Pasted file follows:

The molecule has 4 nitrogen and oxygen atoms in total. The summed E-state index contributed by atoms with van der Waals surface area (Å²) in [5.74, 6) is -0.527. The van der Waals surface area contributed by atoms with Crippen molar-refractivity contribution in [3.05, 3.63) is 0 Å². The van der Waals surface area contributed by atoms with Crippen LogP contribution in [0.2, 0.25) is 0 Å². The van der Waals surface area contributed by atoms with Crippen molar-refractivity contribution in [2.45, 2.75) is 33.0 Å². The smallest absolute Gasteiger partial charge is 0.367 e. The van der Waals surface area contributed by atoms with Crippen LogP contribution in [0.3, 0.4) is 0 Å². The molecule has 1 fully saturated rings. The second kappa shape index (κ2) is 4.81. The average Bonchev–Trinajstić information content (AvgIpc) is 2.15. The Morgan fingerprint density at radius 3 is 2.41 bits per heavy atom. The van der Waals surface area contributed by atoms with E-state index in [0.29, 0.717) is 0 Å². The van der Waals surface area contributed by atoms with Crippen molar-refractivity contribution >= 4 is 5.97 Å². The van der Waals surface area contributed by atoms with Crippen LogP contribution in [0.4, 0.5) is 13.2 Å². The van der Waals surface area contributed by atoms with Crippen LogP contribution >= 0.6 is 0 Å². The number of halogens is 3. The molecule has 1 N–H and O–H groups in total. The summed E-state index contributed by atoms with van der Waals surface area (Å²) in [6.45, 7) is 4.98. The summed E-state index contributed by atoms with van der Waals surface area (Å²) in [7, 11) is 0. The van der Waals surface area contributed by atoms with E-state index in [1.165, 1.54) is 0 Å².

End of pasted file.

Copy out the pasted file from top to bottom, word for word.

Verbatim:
The molecule has 4 nitrogen and oxygen atoms in total. The summed E-state index contributed by atoms with van der Waals surface area (Å²) in [5.74, 6) is -0.527. The van der Waals surface area contributed by atoms with Crippen molar-refractivity contribution in [3.05, 3.63) is 0 Å². The van der Waals surface area contributed by atoms with Crippen LogP contribution in [0.2, 0.25) is 0 Å². The van der Waals surface area contributed by atoms with Crippen molar-refractivity contribution in [2.45, 2.75) is 33.0 Å². The smallest absolute Gasteiger partial charge is 0.367 e. The van der Waals surface area contributed by atoms with Crippen LogP contribution in [0.3, 0.4) is 0 Å². The molecule has 1 fully saturated rings. The second kappa shape index (κ2) is 4.81. The average Bonchev–Trinajstić information content (AvgIpc) is 2.15. The Morgan fingerprint density at radius 3 is 2.41 bits per heavy atom. The van der Waals surface area contributed by atoms with E-state index in [0.29, 0.717) is 0 Å². The van der Waals surface area contributed by atoms with Crippen molar-refractivity contribution >= 4 is 5.97 Å². The van der Waals surface area contributed by atoms with Crippen LogP contribution in [0.4, 0.5) is 13.2 Å². The van der Waals surface area contributed by atoms with Crippen LogP contribution >= 0.6 is 0 Å². The number of halogens is 3. The molecule has 1 N–H and O–H groups in total. The summed E-state index contributed by atoms with van der Waals surface area (Å²) in [6.45, 7) is 4.98. The summed E-state index contributed by atoms with van der Waals surface area (Å²) in [7, 11) is 0. The van der Waals surface area contributed by atoms with E-state index in [1.165, 1.54) is 0 Å².